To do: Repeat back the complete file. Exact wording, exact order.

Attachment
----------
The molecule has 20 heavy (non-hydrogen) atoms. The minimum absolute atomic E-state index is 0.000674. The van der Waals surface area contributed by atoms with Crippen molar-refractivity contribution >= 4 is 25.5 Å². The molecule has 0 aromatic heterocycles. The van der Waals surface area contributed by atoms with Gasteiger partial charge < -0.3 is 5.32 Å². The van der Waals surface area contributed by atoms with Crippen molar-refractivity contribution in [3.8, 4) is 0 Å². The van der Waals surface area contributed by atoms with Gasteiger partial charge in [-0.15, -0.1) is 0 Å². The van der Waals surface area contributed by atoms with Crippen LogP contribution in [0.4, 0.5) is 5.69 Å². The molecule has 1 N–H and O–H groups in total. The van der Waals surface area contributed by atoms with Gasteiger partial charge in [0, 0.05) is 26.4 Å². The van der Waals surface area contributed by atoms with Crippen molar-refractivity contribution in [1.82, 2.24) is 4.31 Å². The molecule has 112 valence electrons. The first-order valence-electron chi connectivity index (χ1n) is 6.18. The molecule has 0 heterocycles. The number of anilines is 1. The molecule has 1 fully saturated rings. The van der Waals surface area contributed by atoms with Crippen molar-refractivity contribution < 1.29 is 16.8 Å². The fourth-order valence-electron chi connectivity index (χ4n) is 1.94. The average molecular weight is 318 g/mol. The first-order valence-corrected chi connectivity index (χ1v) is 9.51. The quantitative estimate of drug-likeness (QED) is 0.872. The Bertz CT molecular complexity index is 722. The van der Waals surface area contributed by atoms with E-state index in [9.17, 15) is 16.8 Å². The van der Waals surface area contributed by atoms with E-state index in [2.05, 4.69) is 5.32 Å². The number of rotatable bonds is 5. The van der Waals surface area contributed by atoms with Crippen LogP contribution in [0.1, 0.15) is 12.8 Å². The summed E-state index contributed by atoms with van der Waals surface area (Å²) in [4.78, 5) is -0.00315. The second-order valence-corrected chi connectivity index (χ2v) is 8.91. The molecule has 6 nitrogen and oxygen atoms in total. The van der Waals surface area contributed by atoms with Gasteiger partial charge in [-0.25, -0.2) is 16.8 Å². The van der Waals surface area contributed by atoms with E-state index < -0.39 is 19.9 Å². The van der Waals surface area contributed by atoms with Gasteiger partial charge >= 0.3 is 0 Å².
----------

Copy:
The molecule has 20 heavy (non-hydrogen) atoms. The minimum absolute atomic E-state index is 0.000674. The van der Waals surface area contributed by atoms with Crippen molar-refractivity contribution >= 4 is 25.5 Å². The molecule has 0 aromatic heterocycles. The van der Waals surface area contributed by atoms with Gasteiger partial charge < -0.3 is 5.32 Å². The van der Waals surface area contributed by atoms with Crippen molar-refractivity contribution in [3.8, 4) is 0 Å². The van der Waals surface area contributed by atoms with Gasteiger partial charge in [-0.15, -0.1) is 0 Å². The van der Waals surface area contributed by atoms with Crippen LogP contribution in [0.4, 0.5) is 5.69 Å². The molecule has 1 N–H and O–H groups in total. The van der Waals surface area contributed by atoms with Gasteiger partial charge in [0, 0.05) is 26.4 Å². The van der Waals surface area contributed by atoms with Crippen molar-refractivity contribution in [1.82, 2.24) is 4.31 Å². The molecule has 112 valence electrons. The first-order valence-electron chi connectivity index (χ1n) is 6.18. The molecule has 0 heterocycles. The number of anilines is 1. The molecule has 1 fully saturated rings. The van der Waals surface area contributed by atoms with Crippen molar-refractivity contribution < 1.29 is 16.8 Å². The fourth-order valence-electron chi connectivity index (χ4n) is 1.94. The average molecular weight is 318 g/mol. The first-order valence-corrected chi connectivity index (χ1v) is 9.51. The quantitative estimate of drug-likeness (QED) is 0.872. The Bertz CT molecular complexity index is 722. The van der Waals surface area contributed by atoms with E-state index in [9.17, 15) is 16.8 Å². The van der Waals surface area contributed by atoms with E-state index in [2.05, 4.69) is 5.32 Å². The number of rotatable bonds is 5. The van der Waals surface area contributed by atoms with Crippen LogP contribution in [0.1, 0.15) is 12.8 Å². The summed E-state index contributed by atoms with van der Waals surface area (Å²) in [4.78, 5) is -0.00315. The second-order valence-corrected chi connectivity index (χ2v) is 8.91. The molecule has 6 nitrogen and oxygen atoms in total. The van der Waals surface area contributed by atoms with Gasteiger partial charge in [-0.25, -0.2) is 16.8 Å². The van der Waals surface area contributed by atoms with E-state index < -0.39 is 19.9 Å². The van der Waals surface area contributed by atoms with Gasteiger partial charge >= 0.3 is 0 Å².